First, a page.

I am also going to run another autotune since I swapped out the Linear Flow Valves to see what my PID settings are after that.

Depending on all those results, I may just set my HLT 2 degrees warmer than my MLT desired temp but for some reason this is really bugging me.
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siestakey



Joined: 10 Mar 2017
Posts: 49



PostLink    Posted: Tue Jun 11, 2019 3:34 am    Post subject: Reply with quote

Everything checks out as far as configuration goes and I'm still seeing the 2 degree offset. I'm going to let this one go and set my temp accordingly.
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klindeman



Joined: 20 Apr 2019
Posts: 7
Location: Seattle


PostLink    Posted: Sun Aug 04, 2019 7:43 am    Post subject: Reply with quote

I feel like I am having a similar but different issue, but I have only done one brew so far.

The temperatures never really equalize between MT and HLT. The HLT stays consistent at the temperature I am requesting of the HLT PID (148 in the case of my brew today), but the MT was always 3F lower.

I can easily compensate for that, but I would say that bigger issue I am seeing the MT doesn’t follow closely to the HLT as the temperature raises. When I pumped water in to the MT it took probably 30 minutes for me to get it up to mash temp again, and probably the same once I added the grain. I also had to set the HLT 3F higher than the mash temp I wanted. I think it worked better by slowing the MT pump down to ensure that it would heat up in the coil, but it is hard to say.

One thing I noticed is that while the HLT PID is set to 148, the MT PID shows 145, and putting a thermapen near the dip tube confirms it is at 145. If I measure the water coming out of the hose on top of the grain it is 148. Same thing as I approached mashout - the rest of the mash was much lower but the water coming out of the hose was 168. I never actually saw the MT get to 168, I gave up after about 30 mins.

I have the thicker hoses recommended on here, and everything was purchased on this site except for the water pump and 20 gal Blichmann G2. The water pump is an older one that is not center inlet nor stainless steel. The MT pump is this one: https://shop.theelectricbrewery.com/collections/pumps-parts/products/chugger-mini-max-tefc-pump-stainless-steel-head-center-inlet-115v-tcpss-ci

The rest of the setup also looks exactly like shown here on the site including the temp probe positioning.

I tried using the PID settings from the setup page. One question I had is what is the best way to reset the PID to factory settings use in case I muck’ed it up? Seems hard to believe I did since the HLT seems to hold temp as I would expect.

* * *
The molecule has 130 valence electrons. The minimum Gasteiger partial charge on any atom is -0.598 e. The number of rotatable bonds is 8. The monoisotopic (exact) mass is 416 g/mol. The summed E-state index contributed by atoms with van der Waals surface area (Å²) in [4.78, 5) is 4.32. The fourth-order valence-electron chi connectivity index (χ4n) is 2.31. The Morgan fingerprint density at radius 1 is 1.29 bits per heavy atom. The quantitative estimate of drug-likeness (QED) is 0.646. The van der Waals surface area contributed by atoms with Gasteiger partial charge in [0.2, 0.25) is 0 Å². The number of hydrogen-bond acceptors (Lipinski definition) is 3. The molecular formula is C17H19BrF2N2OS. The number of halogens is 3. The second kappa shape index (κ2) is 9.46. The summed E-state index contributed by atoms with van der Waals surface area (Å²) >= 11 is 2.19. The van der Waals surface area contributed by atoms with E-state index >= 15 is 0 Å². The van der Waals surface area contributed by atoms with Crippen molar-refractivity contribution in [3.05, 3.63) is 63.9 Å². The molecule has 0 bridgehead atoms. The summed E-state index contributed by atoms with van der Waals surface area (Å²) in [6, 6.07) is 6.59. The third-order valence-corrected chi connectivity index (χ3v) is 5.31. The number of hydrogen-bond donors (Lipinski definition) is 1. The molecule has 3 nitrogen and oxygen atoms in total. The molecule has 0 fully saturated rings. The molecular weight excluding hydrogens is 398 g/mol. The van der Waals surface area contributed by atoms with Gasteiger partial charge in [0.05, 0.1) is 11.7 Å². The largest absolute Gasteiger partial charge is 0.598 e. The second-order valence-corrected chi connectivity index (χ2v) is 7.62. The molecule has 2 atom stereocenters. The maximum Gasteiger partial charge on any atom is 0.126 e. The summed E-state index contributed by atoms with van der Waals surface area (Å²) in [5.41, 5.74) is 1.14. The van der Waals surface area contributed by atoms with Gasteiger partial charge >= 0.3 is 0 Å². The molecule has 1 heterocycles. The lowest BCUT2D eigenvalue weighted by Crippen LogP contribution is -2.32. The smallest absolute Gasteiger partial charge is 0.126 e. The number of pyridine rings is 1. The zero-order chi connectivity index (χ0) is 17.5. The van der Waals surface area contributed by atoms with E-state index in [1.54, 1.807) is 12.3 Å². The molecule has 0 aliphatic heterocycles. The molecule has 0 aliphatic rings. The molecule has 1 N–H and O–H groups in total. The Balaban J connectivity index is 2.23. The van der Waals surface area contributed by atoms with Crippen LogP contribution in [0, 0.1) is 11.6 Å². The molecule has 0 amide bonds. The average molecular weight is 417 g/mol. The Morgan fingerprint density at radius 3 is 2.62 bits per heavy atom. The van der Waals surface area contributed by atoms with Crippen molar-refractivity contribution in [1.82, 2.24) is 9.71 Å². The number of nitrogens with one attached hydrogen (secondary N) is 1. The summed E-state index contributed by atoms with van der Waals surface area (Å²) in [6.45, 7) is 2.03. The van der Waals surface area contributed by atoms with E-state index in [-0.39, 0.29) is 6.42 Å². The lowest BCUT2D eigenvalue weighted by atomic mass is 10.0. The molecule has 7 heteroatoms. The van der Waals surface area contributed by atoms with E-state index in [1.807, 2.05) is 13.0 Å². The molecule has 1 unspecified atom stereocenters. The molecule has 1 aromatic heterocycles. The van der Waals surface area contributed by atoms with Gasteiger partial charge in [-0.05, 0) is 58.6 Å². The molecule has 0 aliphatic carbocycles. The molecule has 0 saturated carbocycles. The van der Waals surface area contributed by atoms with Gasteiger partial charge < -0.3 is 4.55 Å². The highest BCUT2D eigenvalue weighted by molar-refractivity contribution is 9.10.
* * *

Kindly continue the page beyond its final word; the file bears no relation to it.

I will try next having an auto-tune session with both MT and HLT. Just to confirm, the only PID I need to auto tune is the HLT?
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kal
Forum Administrator


Joined: 12 Dec 2010
Posts: 9931
Location: Ottawa, Canada

Drinking: German Lager, Electric Hop Candy Jr, Scottish 70/-, Cali Common, Maibock, Helles, Russian Imperial Stout, Black Butte Porter

Working on: Weizen


PostLink    Posted: Sun Aug 04, 2019 1:28 pm    Post subject: Reply with quote

klindeman wrote:
I think it worked better by slowing the MT pump down to ensure that it would heat up in the coil, but it is hard to say.

If building to our design, no. Run the MLT pump at 100%. With the MLT pump running at 100% the temperature at the HERMS coil output should be equal to the water temperature in the HLT. That's the most efficient extraction.

[/quote]One question I had is what is the best way to reset the PID to factory settings use in case I muck’ed it up? Seems hard to believe I did since the HLT seems to hold temp as I would expect.[/quote]
You can see the default values in the manual

Quote:
I will try next having an auto-tune session with both MT and HLT. Just to confirm, the only PID I need to auto tune is the HLT?

Correct. You can't auto-tune the MLT PID as it doesn't control anything.
If your HLT is PID is holding correctly at the temp you set, there's no need to auto-tune. 99% of the time the P/I/D settings on this page are all you need:

http://www.theelectricbrewery.com/control-panel-setup

If your setup is considerably different from our design and after the first few uses you find that the Hot Liquor Tank temperature rises slightly higher or drops lower than the temperature you set, consider performing an auto tune. Since your setup sounds the same and I don't think your HLT is going above or below, there's no point to auto-tuning.

Kal

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houndbrewing



Joined: 17 Jun 2019
Posts: 2